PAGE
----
Forget about the Pentagon as potential victim in the stylized Kabuki drama of fiscal cliff negotiations. In an era of exceptional partisan bitterness that all too often forecloses thoughtful political discourse, it is the very lack of divergent views and spirited debate about defense that endangers American national security. In the absence of a clash of ideas about military affairs, the massive Pentagon budget, holding steady in recent years at a cost of $1.75 billion per day (some $630 billion-plus, annually), will continue to be regularly, routinely passed by huge bipartisan majorities in Congress. For example, only 11 senators voted against the latest allocation for Fiscal 2013.
This failure to debate means that the U.S. military will remain largely on autopilot, continuing to invest heavily in systems that are most traditional -- and most comfortable. Like a slightly improved new super aircraft carrier, the Ford class, or yet another generation of jet fighter planes, like the F-35. This despite the diminishing returns and growing vulnerability of carriers, and the total lack of need for a new jet, given that only one American fighter plane has been shot down by an enemy fighter in the last 40 years.
Aside from reflecting our doubling down on an aging technology, the Ford is the poster child for runaway cost overruns, going nearly a billion dollars over budget in 2012 alone. Sen. John McCain has called out the Ford fiasco as "a national disgrace." As for the F-35, it lives in a budgetary world of its own. Acquisition of about 2,400 of these aircraft is slated to cost taxpayers $400 billion -- and their operation and maintenance will run an additional $600 billion. A cool trillion, at a time when American air superiority is hardly under threat -- and at a time when the economy cannot bear the cost.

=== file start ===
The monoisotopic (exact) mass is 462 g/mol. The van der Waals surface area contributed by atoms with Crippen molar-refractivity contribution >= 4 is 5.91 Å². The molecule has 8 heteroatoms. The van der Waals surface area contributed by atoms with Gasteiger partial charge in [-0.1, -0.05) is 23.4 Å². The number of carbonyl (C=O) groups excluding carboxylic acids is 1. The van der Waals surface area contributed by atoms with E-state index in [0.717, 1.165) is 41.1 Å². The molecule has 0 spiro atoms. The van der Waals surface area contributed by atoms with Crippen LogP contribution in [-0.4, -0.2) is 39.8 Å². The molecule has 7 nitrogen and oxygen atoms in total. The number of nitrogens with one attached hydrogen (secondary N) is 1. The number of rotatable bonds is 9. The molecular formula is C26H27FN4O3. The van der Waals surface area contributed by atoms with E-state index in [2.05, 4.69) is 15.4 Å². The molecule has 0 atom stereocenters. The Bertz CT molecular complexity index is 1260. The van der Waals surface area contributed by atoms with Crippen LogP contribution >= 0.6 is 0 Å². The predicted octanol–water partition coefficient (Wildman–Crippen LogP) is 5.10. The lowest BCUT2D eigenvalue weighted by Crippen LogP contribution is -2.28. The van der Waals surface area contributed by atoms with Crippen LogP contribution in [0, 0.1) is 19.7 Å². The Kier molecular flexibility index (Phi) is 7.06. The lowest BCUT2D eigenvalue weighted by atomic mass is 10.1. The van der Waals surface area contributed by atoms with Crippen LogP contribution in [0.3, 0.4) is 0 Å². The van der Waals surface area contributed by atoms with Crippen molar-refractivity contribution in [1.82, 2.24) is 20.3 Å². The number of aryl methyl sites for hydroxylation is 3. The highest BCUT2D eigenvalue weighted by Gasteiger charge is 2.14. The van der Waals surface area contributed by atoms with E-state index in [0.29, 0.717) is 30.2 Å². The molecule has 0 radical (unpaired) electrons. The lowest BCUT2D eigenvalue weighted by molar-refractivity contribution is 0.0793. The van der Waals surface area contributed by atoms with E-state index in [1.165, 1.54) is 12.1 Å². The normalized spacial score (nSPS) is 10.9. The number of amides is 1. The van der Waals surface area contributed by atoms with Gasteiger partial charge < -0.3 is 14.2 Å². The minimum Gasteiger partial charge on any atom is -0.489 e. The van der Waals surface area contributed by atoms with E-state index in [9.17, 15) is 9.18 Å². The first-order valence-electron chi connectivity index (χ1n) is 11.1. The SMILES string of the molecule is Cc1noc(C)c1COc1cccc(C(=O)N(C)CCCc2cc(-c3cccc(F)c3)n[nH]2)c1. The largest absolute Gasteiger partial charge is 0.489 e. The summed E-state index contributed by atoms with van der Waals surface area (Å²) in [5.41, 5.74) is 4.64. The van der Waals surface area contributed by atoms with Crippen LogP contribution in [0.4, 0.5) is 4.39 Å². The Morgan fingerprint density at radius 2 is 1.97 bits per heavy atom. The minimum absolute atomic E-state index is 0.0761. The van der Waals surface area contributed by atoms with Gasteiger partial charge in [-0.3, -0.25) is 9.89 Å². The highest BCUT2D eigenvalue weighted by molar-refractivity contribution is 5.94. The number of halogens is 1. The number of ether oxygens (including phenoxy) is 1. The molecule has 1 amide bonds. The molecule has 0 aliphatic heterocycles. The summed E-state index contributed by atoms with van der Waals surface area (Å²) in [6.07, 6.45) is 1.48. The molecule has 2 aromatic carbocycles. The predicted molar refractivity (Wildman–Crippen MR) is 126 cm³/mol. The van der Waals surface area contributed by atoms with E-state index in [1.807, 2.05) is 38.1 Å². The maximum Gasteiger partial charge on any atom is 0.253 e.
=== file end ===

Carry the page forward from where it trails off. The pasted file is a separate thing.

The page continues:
There are many other problematic systems out there, almost all of the major ones plagued by significant cost overruns. A 2009 Government Accountability Office audit of the 96 largest defense acquisition programs reflected overspending totaling about $300 billion -- 40 percent above contract prices, in aggregate -- an amount that is roughly equal to the entire defense budget submitted by President Bill Clinton in his last year in office.
Since 9/11, total American defense spending has more than doubled. This despite the fact that our declared enemy, the al Qaeda network, could line up every single jihadi they have -- including from its affiliates in Iraq, Libya, Mali, Somalia, Syria, and Yemen -- and still not be able to amass enough manpower to fill out the ranks of even one of our Army divisions. More than a trillion dollars were spent in Iraq; now our forces are gone and al Qaeda is on the march there once again. Nearly as much has been spent in Afghanistan, with equally mixed results.
And when it comes to thinking through the needs of bigger wars, the vast majority of our spending remains focused on relatively old weapons systems -- while others are leapfrogging ahead. For example, the Chinese navy is not emphasizing aircraft carriers; instead, it is focusing on making supersonic anti-ship missiles, brilliant seagoing mines smart enough to position themselves right under the keels of our big vessels, and torpedoes that create a bubble of air in front -- to reduce resistance -- so they can close in on their targets at very high speeds. As matters stand, we are spending more and more, and getting less and less in return.
How has this come to pass? For years, congressional earmarks were pointed to as the principal culprit, as individual members took care of their own bailiwicks with juicy boondoggles. But earmarks never accounted for more than a percent or two of the total budget. Nor is it at all clear that Congress is foisting unwanted systems more generally on the Pentagon. The fact of the matter is that the military is in the catbird seat; whatever it asks for will be approved. Conservatives apply much less scrutiny to the defense budget than they do to other functions of government, while liberals fear looking soft on defense.